American Cyanamid

The American Cyanamid site sits on the banks of the Raritan River.
The American Cyanamid site sits on the banks of the Raritan River.

While it’s likely that this site is among those that contributed to the general degradation of the Raritan River over the last century, the site’s cleanup and compensatory projects will be important parts of the story of restoring the Raritan.” 

– Reyhan Mehran, NOAA Regional Resource Coordinator

Contacts

Reyhan Mehran
NOAA Assessment and Restoration Division
New York, NY
(212) 637-3257
reyhan.mehran@noaa.gov

Case Documents

American Cyanamid

Hazardous Waste Site | Bridgewater, NJ | 1915 - Present

 

What Happened?

For decades, the American Cyanamid facility released a range of contaminants directly into the Raritan River. The factory manufactured chemicals and pharmaceuticals, and distilled coal tar. Cuckolds Brook, which crosses the site and flows into the Raritan River, was a conduit for untreated liquid waste from the early 1900s through the 1930s. A dispersant weirA low dam built across a river that is used to disperse effluent. was constructed adjacent to the facility in the Raritan River in the late 1930s to increase the mixing of untreated effluent into the river. 

Some waste treatment was begun in 1940. In response to complaints regarding odor, color, and impacts to fish, waste treatment was enhanced during the 1950s through the 1970s. Chemical waste was either buried at the site or treated and stored in unlined impoundments until 1979. Dye manufacturing ceased at the facility in 1982. 

The area was designated a Superfund site by the Environmental Protection Agency (EPA) in 1983. Direct discharge to the Raritan River ended in 1985, and the facility was closed for manufacturing in 1999.

 

What Were the Impacts?

Groundwater, soil, and waste disposal areas in the vicinity of the American Cyanamid property were contaminated with VOCs volatile organic compounds; a group of chemicals that evaporate or vaporize readily and are harmful to human health and the environment., SVOCs semi-volatile organic compounds; a group of hazardous chemicals that accumulate in sediments and living creatures; PCBs, dioxins, and some pesticides are SVOCs., PCBspolychlorinated biphenyls; a class of chemicals previously used in manufacturing that remain in the environment for many decades, accumulate in living creatures, and pose health hazards to humans, wildlife, and fish., and metals. Contamination extended into Cuckolds Brook, where metals, PCBs, and SVOCs existed at levels that posed a risk to the benthic communityorganisms that live in and on the bottom of the ocean floor.. In the Raritan River, concentrations of metals in sediment and surface water were observed at levels known to negatively impact aquatic life.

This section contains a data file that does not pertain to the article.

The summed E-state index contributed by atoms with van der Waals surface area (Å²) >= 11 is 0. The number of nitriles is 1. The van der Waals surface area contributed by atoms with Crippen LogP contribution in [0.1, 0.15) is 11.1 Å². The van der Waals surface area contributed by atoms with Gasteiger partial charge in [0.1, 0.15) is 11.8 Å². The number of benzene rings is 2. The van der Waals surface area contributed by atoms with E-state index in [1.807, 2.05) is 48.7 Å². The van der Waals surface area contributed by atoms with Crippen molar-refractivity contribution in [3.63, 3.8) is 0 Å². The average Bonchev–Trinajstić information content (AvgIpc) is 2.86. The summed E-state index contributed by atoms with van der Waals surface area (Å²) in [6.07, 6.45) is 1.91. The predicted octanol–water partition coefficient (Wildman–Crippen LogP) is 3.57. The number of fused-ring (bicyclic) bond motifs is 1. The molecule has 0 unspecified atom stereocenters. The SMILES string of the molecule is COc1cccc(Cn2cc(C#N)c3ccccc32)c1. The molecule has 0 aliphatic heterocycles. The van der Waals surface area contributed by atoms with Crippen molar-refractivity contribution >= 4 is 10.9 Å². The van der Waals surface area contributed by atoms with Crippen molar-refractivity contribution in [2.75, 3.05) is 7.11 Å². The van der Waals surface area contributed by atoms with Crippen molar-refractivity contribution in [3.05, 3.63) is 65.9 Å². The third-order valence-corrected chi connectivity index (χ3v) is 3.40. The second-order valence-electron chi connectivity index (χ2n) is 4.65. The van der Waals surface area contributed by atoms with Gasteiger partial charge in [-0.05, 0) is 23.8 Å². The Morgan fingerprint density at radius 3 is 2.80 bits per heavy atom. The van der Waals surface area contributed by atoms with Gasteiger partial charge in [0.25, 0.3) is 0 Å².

What’s Happening Now?

The EPA planned cleanup of soils and impoundments at the Superfund site, as well as control of contaminated groundwater discharging to the Raritan River, is expected to protect natural resources in the river from future injury. NOAA continues to work with EPA on evaluating cleanup options at the site and to assist with long-term monitoring to ensure that the current actions are protective of the river.

On February 1, 2017 a settlement was finalized associated with releases from the American Cyanamid Superfund site. The agreement includes removal of the Weston Mill Dam, an alternative analysis report and design of improved fish passage at the Island Farm Weir, and reimbursement of past and future assessment and oversight costs.

On November 4, 2016, the Final In-River Restoration Plan and Environmental Assessment was released. In the final restoration plan, the Weston Dam on the Millstone River will be removed and an alternative analysis report and design of an improved fish passage alternative at the Island Farm Weir on the Raritan River will be prepared. Restoration is expected to begin next summer.

NOAA continues to work with the lead cleanup agency and the other trustees to evaluate cleanup and restoration efforts that would fully compensate the public for any additional potential injuries to natural resources.

Last updated March 3, 2017